Launch of Leonardo's BriteCloud 218 protection system from a GA-ASI MQ-9 drone

(To Leonardo)

Leonardo and General Atomics Aeronautical Systems Inc. (GA-ASI) announce a collaboration aimed at offering the unique protection capabilities guaranteed by Leonardo's BriteCloud decoy to operators of the MQ-9 remotely piloted system. The initiative aims to capture the growing market demand for modern radio-guided threat protection systems for remotely piloted aircraft.

A series of BriteCloud launches have already been made from an MQ-9 as part of an aircraft survival test, designed to manage the safe release of the decoy from the platform's new self-protection pod. Further live evidence could be added to show that BriteCloud can effectively protect the drone from the most advanced radio frequency threats.

BriteCloud is a next generation device for the protection of aircraft. It is the first and only system of its kind in the world to have proven its effectiveness, incorporating a very small sophisticated jamming technology, which can be released from the aircraft as a flare. Designed and developed in the UK, the system entered service with the Royal Air Force after an extensive test campaign. Additionally, it is currently being evaluated with the US Armed Forces under the Foreign Comparative Test (FCT) program.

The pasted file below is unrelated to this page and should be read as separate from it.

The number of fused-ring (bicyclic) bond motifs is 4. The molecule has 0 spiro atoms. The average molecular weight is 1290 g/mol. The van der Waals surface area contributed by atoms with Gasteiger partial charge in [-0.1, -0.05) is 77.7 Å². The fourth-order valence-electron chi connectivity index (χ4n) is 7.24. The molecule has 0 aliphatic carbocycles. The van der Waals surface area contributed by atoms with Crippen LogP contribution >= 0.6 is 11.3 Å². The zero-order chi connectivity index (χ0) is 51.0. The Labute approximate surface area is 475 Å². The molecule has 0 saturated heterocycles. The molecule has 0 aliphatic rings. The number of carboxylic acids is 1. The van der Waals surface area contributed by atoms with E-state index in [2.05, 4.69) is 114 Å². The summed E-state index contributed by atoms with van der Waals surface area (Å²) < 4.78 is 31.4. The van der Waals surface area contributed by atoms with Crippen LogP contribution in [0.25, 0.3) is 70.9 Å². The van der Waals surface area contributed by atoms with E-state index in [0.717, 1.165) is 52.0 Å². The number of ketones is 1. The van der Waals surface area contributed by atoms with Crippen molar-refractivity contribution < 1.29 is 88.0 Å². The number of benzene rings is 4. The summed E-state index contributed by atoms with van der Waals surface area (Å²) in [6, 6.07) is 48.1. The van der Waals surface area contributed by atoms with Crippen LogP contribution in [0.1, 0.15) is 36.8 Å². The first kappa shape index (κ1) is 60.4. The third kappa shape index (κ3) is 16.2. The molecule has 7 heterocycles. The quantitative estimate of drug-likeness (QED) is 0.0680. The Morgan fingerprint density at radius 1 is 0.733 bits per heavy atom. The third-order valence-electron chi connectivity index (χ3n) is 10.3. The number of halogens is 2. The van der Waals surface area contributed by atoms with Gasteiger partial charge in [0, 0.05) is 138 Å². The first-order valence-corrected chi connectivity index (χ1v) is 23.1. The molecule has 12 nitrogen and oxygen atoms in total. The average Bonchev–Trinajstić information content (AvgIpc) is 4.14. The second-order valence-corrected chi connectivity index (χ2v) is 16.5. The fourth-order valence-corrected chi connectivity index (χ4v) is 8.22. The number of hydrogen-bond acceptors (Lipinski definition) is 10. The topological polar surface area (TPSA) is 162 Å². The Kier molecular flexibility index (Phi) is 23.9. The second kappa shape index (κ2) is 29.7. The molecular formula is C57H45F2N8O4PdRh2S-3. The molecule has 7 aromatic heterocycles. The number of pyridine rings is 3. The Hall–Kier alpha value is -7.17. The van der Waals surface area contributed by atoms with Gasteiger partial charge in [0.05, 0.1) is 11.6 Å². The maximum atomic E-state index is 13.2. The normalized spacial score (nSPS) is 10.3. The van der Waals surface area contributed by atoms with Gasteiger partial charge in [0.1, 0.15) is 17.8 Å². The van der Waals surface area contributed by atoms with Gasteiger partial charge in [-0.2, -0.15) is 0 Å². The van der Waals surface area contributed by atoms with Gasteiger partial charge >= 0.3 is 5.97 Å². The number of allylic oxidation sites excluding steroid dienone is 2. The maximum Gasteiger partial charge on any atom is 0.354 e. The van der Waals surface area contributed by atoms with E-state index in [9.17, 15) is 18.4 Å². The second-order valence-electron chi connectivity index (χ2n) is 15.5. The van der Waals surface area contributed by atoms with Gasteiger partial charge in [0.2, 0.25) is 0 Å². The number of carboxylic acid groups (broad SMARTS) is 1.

BriteCloud is available in different versions to suit different types of platforms. The BriteCloud 218 is the version compatible with the MQ-9 release system and can be integrated into US fighter aircraft such as the F-15 and F-16, while the BriteCloud 55 can be launched from 55mm dispensers of aircraft such as the Eurofighter Typhoon, the Saab Gripen E and the Tornado GR4. A third model, the 55-T, is under construction for transport aircraft and helicopters.

The decoy uses Digital Radio Frequency Memory (DRFM) jamming technology, considered the “top of the range” in protection from surface-to-air and radio-guided air-to-air missiles. Thus it is possible to detect and process incoming radar signals and, in response, produce and transmit a powerful electronic "phantom" signal that causes the radar to follow the countermeasure and not the aircraft.